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SOCIAL MEDIA MARKETING
There's a good reason marketing consultant David Meerman Scott calls e-books the “stylish younger sister to the nerdy white paper.”
According to Scott, author of the best-selling “The New Rules of Marketing and PR” (John Wiley & Sons, 2007), e-books can be more graphically interesting, more fun and conversational—that is, with greater viral potential via social channels— than traditional white papers.
Those who follow the publishing world have probably read that e-books now comprise about 30% of total adult fiction book sales and 15% of net revenue for all publishers, according to the Association of American Publishers
But there's a difference between the kind of e-books that are giving publishers headaches and the product that marketers are creating.
According to Scott, the best marketing e-books are always free (and offered without a registration requirement under a Creative Commons license) and are produced as PDFs instead of EPUB or Mobi files used for tablets. This makes it easier for marketers to share e-books rather than limit readership to users of a particular platform.
“I like using PDFs because they are typically the simplest to create and share, especially if you're writing your book on a do-it-yourself shoestring budget and have limited technical skills,” said Nick Stamoulis, president of Boston-based search marketing company Brick Marketing. “Other formats like EPUB and Mobi might be better if you intend to self-publish on sites like Amazon.com or expect a lot of people to read your e-book on an e-reader like the Nook or Kindle.”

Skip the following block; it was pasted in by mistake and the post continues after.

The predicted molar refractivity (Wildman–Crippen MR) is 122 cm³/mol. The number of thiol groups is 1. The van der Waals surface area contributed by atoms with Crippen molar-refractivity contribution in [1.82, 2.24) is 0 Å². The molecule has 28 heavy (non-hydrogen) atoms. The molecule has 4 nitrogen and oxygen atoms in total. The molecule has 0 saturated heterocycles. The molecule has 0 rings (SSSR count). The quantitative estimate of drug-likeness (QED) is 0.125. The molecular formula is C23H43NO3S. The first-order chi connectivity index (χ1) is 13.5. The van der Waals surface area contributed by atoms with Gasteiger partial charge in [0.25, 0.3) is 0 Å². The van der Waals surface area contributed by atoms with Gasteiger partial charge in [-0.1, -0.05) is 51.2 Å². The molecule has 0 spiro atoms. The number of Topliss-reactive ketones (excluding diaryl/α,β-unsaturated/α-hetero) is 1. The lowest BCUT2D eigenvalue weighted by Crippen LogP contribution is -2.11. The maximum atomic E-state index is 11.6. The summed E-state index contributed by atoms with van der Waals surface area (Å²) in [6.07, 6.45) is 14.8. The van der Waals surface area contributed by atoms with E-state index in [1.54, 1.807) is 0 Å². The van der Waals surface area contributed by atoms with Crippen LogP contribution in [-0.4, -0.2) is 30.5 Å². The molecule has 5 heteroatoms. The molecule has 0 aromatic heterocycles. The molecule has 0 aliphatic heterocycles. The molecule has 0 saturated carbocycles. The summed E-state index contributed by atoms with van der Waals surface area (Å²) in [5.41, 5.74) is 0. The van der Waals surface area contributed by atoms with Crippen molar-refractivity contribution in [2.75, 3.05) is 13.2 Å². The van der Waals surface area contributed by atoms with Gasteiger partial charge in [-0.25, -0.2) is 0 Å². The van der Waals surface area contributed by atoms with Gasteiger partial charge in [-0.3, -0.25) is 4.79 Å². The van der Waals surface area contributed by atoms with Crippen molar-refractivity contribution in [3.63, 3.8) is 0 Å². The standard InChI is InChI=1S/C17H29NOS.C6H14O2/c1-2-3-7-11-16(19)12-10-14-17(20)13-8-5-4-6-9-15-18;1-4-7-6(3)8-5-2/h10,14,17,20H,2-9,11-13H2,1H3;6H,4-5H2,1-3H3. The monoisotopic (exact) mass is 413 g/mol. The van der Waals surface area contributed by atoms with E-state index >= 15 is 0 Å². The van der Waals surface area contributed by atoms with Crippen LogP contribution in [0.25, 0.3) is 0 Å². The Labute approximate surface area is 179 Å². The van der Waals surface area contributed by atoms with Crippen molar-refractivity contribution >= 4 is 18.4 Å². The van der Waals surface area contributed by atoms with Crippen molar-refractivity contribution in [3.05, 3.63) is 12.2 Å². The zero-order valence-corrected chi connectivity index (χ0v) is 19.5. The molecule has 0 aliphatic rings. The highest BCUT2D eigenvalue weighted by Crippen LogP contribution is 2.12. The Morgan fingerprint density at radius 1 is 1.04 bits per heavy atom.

PDFs also allow for more complicated, interesting designs, said Stephanie Tilton of content marketing company Ten Ton Marketing.
“Think of an e-book as an educational white paper written in a conversational tone and turned on its side,” Tilton said. “The best e-books marry valuable information with strong design and graphics that help tell the story.”
In fact, graphics and design are integral to the success of e-books, which tend to be longer than white papers. According to Tilton, about 65% of people are visual learners, so she recommends designing e-books in a modular format with plenty of graphics, call-outs, subheads and other visual elements.
“They can even incorporate interactive content, including embedded video,” she said.
As with any piece of content marketing, simply completing and formatting an e-book isn't enough. You need to get it out there and “promote it like crazy,” Scott said.
“Offer it on your website with easy-to-find links,” he said. “If you have a blog, write about it there. Tweet it. Add a link to your email. Get partners to offer links. Alert bloggers, analysts and members of the mainstream media that the e-book is available, and send them a download link—but not the whole PDF.”
Most marketers expect an e-book to cost about the same as a long, complicated white paper—although because of its length, it might take considerably longer to put together an e-book.
“Try to make the e-book easy to read,” Scott said. “Keep things fun and interesting. Open with a story, and use examples and stories throughout.”